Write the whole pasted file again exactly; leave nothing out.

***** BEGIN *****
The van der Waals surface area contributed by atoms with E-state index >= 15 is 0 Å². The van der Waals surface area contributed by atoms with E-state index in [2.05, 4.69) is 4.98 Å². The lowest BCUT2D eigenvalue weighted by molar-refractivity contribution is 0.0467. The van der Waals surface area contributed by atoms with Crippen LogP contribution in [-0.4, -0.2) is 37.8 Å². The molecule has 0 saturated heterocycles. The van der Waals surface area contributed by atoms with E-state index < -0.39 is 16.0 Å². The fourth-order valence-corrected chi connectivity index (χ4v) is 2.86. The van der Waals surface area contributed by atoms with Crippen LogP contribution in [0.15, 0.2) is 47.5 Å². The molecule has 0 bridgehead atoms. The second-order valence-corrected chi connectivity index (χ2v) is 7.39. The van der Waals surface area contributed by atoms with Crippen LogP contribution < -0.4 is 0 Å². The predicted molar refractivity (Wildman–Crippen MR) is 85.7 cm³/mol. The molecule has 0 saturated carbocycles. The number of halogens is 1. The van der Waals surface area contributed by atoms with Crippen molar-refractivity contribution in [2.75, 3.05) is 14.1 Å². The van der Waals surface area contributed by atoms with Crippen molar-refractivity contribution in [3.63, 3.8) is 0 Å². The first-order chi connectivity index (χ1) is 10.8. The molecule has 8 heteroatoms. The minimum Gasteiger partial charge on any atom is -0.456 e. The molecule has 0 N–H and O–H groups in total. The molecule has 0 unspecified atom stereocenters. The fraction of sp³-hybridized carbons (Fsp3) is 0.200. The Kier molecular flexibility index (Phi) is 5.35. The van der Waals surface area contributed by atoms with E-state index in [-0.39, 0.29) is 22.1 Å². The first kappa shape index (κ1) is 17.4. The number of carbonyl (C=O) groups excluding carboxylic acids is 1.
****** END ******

The van der Waals surface area contributed by atoms with E-state index >= 15 is 0 Å². The van der Waals surface area contributed by atoms with E-state index in [2.05, 4.69) is 4.98 Å². The lowest BCUT2D eigenvalue weighted by molar-refractivity contribution is 0.0467. The van der Waals surface area contributed by atoms with Crippen LogP contribution in [-0.4, -0.2) is 37.8 Å². The molecule has 0 saturated heterocycles. The van der Waals surface area contributed by atoms with E-state index < -0.39 is 16.0 Å². The fourth-order valence-corrected chi connectivity index (χ4v) is 2.86. The van der Waals surface area contributed by atoms with Crippen LogP contribution in [0.15, 0.2) is 47.5 Å². The molecule has 0 bridgehead atoms. The second-order valence-corrected chi connectivity index (χ2v) is 7.39. The van der Waals surface area contributed by atoms with Crippen LogP contribution < -0.4 is 0 Å². The predicted molar refractivity (Wildman–Crippen MR) is 85.7 cm³/mol. The molecule has 0 saturated carbocycles. The number of halogens is 1. The van der Waals surface area contributed by atoms with Crippen molar-refractivity contribution in [2.75, 3.05) is 14.1 Å². The van der Waals surface area contributed by atoms with Crippen molar-refractivity contribution in [3.63, 3.8) is 0 Å². The first-order chi connectivity index (χ1) is 10.8. The molecule has 8 heteroatoms. The minimum Gasteiger partial charge on any atom is -0.456 e. The molecule has 0 N–H and O–H groups in total. The molecule has 0 unspecified atom stereocenters. The fraction of sp³-hybridized carbons (Fsp3) is 0.200. The Kier molecular flexibility index (Phi) is 5.35. The van der Waals surface area contributed by atoms with E-state index in [-0.39, 0.29) is 22.1 Å². The first kappa shape index (κ1) is 17.4. The number of carbonyl (C=O) groups excluding carboxylic acids is 1.